The English Language.


The man who is obliged to peruse his "unabridged" on the slightest occasion, and who cannot write half a page without looking up a dozen words, may read the following with every feeling of satisfaction and pleasure. A recent essay on the subject of spelling and reading English gives voice to some rather remarkable opinions, a consideration of which it was thought would be interesting, especially to the class of men spoken of above.

The essay states that a small boy who is obliged to learn the English language is subjected to "one of the most mind-stunting processes that has ever formed a part of the general education of any people." Then again it says, "the child who has difficulty in learning to spell may be expected to develop strong logical faculties."

The truth of the first statement is perfectly obvious, even to the novice in educational matters; namely, any small boy that one meets on the streets shows that he is undergoing a process of "mental and moral stunting," traceable, of course, to his application to English in the primary schools. Going further up the scale, can any one observe the enervated and demoralized state of the average foreigner, after a short struggle with our tongue, without feeling what a terrible thing this language is? No remarks need be made about "ye student and his theme," for they always speak loudly for themselves, yea even profanely sometimes.

The second statement of the essay brings to mind the conviction held by the writer, and doubtless by many others, in their earlier years. When we viewed the world from the foot of the spelling class, years and years ago, we were certain that we were smarter than any other member of it. Now we have written proof, that our superior intellectuality was the real cause of our former disgraceful position, and that, in truth, the rest were mere dolts in comparison with us. It was only another case of the ugly duckling without the ugly duckling's good fortune.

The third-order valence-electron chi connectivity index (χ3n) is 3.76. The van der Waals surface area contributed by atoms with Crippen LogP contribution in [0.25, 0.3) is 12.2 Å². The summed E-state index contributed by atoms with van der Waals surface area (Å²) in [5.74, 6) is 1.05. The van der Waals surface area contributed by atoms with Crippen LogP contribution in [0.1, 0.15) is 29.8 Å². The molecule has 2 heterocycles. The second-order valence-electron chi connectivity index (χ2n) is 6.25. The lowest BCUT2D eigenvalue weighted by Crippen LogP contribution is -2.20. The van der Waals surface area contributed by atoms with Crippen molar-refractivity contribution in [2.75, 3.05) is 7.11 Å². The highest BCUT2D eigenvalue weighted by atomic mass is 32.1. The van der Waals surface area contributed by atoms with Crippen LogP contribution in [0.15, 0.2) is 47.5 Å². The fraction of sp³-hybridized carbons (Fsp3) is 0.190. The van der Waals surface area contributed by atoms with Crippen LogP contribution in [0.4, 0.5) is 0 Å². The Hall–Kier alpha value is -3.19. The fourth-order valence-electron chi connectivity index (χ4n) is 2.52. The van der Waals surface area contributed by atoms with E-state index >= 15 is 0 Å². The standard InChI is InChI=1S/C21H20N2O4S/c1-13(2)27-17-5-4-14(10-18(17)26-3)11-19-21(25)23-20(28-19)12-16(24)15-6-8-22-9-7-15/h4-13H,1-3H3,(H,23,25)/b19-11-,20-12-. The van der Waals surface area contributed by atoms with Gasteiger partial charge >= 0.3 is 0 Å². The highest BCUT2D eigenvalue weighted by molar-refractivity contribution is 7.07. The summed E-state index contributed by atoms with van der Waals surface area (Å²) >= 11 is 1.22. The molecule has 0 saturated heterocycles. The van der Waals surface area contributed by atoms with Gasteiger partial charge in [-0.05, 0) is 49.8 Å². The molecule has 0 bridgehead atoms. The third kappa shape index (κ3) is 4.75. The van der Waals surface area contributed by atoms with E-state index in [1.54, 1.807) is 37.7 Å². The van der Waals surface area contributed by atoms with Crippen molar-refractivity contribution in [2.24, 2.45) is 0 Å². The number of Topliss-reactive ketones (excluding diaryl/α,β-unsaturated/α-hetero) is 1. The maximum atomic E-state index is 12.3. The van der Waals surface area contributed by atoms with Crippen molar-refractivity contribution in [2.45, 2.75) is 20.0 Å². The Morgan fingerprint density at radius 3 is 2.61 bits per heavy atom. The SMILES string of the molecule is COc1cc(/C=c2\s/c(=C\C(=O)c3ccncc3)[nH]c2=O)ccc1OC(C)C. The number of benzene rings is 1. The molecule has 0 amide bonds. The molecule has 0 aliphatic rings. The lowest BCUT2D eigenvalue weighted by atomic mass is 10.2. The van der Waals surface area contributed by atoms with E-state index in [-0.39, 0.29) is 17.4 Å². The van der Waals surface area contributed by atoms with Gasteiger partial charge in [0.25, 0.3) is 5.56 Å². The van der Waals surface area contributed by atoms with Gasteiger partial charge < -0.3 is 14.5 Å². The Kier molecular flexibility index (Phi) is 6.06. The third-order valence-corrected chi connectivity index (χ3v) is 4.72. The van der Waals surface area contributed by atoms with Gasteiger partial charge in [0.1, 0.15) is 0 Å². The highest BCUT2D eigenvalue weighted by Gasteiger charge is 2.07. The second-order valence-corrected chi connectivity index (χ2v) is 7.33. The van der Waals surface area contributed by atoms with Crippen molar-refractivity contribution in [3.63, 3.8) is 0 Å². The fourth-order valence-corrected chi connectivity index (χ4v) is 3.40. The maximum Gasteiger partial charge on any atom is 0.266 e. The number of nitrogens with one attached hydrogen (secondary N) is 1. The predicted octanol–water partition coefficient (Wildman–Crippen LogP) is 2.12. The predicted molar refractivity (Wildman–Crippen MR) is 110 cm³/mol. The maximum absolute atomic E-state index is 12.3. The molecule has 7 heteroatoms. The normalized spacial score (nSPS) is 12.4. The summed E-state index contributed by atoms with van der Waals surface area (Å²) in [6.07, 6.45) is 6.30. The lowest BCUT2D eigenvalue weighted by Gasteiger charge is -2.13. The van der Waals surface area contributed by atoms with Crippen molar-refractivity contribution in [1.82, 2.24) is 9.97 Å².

The essay goes on to say, that the boy who lays aside his reasoning powers, and takes without question the dictum of his teacher, is the one who learns to read and spell more readily. There is a great strain upon the powers of memorizing at the expense of everything else. Several letters stand for one sound and vice versa. There are many silent letters and syllables, and altogether the English language is the worst constructed of any now in existence, except, perhaps, that of the heathen Chinee. An Italian school-boy learns to read Italian in a little over nine hundred hours, while it takes the average English boy three thousand five hundred hours to learn his native tongue!

A proper consideration of these facts will surely bring peace to many a man haunted with doubts of his own capacity. He ought to see immediately that his poor spelling and pronunciation are due to the persistence of a logical and methodical mind, which has held out against the destructive effects of English. In conclusion, let us return thanks to these essayists who so often come to our aid, and strengthen our faith in humanity, even at the expense of cherished traditions.